RICHMOND, Va. (WRIC) — Virginia Commonwealth University said they will be shutting down Johnson Hall, a freshman dorm, for the remainder of the academic year due to a mold issue. Students were notified on Tuesday that the building was immediately closing.
The 414 students living in the dorm will have to request alternative campus housing or move off campus. This change comes as the freshman residents are reaching the end of their first college semester.
The university brought in a contractor to do a full air quality assessment of the building.
VCU previously emailed students staying in the dorm on Oct. 27 to let them know that they had started to discover mold issues in certain rooms and had started to contact residents about the next steps as needed. In the October email, they explained that air quality testing was ongoing and they would continue working with students whose rooms had “unacceptable air quality levels.”
In the meantime, dehumidifiers were placed around the building.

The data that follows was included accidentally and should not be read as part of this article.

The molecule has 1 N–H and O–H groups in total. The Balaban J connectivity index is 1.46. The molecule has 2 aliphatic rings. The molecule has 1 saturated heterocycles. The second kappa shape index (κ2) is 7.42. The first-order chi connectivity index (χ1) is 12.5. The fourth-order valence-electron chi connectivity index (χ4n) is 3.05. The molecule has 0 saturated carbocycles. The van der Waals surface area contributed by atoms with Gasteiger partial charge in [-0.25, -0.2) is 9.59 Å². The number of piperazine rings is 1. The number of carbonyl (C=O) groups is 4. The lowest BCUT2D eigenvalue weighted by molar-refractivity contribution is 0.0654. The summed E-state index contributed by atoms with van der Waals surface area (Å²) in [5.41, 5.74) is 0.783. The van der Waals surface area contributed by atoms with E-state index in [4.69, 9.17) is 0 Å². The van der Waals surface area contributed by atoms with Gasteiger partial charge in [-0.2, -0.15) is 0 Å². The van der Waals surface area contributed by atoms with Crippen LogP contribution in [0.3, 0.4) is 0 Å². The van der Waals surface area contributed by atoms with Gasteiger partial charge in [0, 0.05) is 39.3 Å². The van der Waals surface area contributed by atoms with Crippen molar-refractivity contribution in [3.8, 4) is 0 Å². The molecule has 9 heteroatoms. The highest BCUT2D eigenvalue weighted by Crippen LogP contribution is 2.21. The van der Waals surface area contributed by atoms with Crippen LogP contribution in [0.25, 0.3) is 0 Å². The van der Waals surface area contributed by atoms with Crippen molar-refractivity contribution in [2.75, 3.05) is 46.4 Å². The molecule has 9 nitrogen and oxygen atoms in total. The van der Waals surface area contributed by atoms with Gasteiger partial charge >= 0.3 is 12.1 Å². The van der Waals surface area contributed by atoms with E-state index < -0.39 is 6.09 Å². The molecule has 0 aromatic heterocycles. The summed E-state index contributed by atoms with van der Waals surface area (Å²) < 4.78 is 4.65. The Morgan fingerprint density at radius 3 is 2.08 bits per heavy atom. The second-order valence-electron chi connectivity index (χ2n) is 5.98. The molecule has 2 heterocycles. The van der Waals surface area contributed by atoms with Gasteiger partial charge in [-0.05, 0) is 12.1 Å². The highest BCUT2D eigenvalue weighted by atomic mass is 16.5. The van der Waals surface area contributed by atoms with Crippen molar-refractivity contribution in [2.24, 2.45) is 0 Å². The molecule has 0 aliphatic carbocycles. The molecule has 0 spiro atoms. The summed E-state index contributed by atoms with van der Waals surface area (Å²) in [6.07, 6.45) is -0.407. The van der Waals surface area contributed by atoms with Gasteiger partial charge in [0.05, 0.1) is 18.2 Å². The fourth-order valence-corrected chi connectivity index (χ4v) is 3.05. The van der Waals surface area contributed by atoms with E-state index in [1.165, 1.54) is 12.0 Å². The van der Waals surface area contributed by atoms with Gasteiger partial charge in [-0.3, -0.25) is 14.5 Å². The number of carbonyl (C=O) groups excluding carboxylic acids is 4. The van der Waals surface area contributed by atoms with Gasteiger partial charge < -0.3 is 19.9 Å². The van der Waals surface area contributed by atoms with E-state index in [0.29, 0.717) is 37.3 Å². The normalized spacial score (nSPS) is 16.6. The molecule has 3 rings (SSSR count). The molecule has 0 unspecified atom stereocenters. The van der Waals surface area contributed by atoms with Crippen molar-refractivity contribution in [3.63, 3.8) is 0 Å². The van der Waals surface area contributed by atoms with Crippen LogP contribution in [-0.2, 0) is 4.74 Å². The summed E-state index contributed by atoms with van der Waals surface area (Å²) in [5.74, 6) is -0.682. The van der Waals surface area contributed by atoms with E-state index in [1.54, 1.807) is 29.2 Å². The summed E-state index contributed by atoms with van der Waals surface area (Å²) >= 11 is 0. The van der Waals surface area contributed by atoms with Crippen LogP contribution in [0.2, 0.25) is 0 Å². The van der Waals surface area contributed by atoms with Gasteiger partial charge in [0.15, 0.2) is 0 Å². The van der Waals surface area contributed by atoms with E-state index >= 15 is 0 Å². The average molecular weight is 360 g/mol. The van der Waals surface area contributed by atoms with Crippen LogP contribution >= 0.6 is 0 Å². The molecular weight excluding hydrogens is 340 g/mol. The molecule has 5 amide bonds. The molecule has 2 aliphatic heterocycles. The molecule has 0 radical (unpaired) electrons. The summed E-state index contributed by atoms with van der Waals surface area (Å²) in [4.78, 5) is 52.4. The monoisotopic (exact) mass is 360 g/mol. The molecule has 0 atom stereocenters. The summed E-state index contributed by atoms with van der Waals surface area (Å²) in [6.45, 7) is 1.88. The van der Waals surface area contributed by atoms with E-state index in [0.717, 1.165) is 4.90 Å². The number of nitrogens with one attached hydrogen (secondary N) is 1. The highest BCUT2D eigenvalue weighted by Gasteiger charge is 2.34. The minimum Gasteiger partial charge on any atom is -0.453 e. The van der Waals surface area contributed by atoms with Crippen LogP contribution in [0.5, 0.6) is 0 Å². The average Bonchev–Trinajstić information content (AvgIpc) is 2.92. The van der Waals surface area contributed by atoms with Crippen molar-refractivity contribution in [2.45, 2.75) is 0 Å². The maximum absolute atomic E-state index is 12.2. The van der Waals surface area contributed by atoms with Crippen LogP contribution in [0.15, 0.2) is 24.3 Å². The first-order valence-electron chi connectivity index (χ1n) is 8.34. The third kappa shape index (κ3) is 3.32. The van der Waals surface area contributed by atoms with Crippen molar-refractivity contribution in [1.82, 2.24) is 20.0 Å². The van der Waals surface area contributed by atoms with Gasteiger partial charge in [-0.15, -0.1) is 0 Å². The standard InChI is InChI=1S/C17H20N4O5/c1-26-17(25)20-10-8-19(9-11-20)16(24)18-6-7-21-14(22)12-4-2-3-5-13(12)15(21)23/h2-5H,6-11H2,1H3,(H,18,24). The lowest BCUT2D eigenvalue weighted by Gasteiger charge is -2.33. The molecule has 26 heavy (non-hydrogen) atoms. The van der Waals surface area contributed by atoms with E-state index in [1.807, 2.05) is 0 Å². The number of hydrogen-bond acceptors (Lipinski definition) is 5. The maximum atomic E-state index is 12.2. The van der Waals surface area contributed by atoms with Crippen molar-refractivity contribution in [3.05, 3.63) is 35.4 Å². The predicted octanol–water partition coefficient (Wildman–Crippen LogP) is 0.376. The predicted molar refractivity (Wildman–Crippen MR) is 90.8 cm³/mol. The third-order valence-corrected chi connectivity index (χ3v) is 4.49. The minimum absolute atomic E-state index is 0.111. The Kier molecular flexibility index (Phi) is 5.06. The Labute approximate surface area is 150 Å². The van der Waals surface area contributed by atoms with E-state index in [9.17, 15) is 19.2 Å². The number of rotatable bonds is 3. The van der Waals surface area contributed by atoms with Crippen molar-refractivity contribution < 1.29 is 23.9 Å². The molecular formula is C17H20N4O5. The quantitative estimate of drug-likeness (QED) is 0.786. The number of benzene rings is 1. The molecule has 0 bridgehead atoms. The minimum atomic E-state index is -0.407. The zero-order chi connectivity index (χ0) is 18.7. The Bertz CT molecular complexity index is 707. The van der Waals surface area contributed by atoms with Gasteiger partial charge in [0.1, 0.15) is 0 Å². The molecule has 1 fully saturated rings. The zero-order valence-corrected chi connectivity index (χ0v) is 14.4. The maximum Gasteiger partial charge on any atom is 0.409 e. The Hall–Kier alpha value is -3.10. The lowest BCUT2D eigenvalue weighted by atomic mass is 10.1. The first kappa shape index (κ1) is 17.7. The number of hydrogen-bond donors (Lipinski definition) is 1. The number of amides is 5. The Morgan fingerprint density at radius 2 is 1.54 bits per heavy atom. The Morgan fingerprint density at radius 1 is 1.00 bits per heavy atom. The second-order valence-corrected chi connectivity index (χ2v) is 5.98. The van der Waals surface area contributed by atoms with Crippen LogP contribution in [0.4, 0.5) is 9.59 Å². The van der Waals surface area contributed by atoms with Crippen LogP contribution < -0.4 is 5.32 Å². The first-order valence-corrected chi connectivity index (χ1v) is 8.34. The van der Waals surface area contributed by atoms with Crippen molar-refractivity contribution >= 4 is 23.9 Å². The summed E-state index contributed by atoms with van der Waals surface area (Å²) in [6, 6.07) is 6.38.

According to VCU, the building has elevated mold levels that crews will need to be brought in to clean. Of the 228 spaces in the residence hall that have been inspected so far, 41 of them have an “elevated spore count of mold.”
VCU set up a frequently asked questions page explaining the shutdown and what options students have.
The FAQ page provided by VCU states that most students should not experience illness due to the mold, but are encouraged to seek medical help if they experience respiratory symptoms. Each student will be notified of the air quality in their specific room.
Moving forward the Johnson Hall residents can either request alternative housing on campus or cancel their housing contract. People who choose to only cancel for the fall semester will have their housing fees prorated and will receive a $250 incentive. Anyone who chooses to cancel their housing contract for the year will also receive a prorate and their incentive will be $500.
VCU is encouraging students with the ability to complete their classes virtually to finish their fall semester from home.
Students have until Friday at noon to submit a form with their housing decision.
A VCU spokesperson said, “While we recognize that Johnson Hall’s closure is a disruption to its residents, the health and safety of our students is our top concern. We are not aware of any confirmed reports of health issues related to mold problems in Johnson Hall though we encourage any student with a concern to contact Student Health or their primary care physician.”
8News has reached out to VCU for more information and is awaiting a response.